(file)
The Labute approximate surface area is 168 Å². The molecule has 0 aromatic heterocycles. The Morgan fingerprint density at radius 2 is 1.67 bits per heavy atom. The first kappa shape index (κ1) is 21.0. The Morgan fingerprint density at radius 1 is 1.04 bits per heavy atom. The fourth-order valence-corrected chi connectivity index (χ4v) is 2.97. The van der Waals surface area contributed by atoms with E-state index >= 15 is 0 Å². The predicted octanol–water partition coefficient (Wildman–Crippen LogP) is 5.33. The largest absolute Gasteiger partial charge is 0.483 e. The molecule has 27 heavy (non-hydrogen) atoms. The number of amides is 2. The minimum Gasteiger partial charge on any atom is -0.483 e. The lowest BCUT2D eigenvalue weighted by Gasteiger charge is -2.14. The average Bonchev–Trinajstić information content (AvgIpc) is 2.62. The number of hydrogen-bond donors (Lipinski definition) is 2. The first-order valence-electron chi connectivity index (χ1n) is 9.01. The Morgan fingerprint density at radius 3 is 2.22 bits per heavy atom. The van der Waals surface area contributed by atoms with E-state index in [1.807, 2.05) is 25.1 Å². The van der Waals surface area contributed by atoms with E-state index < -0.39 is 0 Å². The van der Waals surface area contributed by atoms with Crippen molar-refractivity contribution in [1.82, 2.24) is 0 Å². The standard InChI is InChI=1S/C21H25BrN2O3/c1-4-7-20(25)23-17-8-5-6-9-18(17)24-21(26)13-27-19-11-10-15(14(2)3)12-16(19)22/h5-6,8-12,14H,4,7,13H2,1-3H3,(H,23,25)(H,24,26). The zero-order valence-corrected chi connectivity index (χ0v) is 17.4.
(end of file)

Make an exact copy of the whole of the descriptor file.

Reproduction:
The Labute approximate surface area is 168 Å². The molecule has 0 aromatic heterocycles. The Morgan fingerprint density at radius 2 is 1.67 bits per heavy atom. The first kappa shape index (κ1) is 21.0. The Morgan fingerprint density at radius 1 is 1.04 bits per heavy atom. The fourth-order valence-corrected chi connectivity index (χ4v) is 2.97. The van der Waals surface area contributed by atoms with E-state index >= 15 is 0 Å². The predicted octanol–water partition coefficient (Wildman–Crippen LogP) is 5.33. The largest absolute Gasteiger partial charge is 0.483 e. The molecule has 27 heavy (non-hydrogen) atoms. The number of amides is 2. The minimum Gasteiger partial charge on any atom is -0.483 e. The lowest BCUT2D eigenvalue weighted by Gasteiger charge is -2.14. The average Bonchev–Trinajstić information content (AvgIpc) is 2.62. The number of hydrogen-bond donors (Lipinski definition) is 2. The first-order valence-electron chi connectivity index (χ1n) is 9.01. The Morgan fingerprint density at radius 3 is 2.22 bits per heavy atom. The van der Waals surface area contributed by atoms with E-state index in [1.807, 2.05) is 25.1 Å². The van der Waals surface area contributed by atoms with E-state index < -0.39 is 0 Å². The van der Waals surface area contributed by atoms with Crippen molar-refractivity contribution in [1.82, 2.24) is 0 Å². The standard InChI is InChI=1S/C21H25BrN2O3/c1-4-7-20(25)23-17-8-5-6-9-18(17)24-21(26)13-27-19-11-10-15(14(2)3)12-16(19)22/h5-6,8-12,14H,4,7,13H2,1-3H3,(H,23,25)(H,24,26). The zero-order valence-corrected chi connectivity index (χ0v) is 17.4.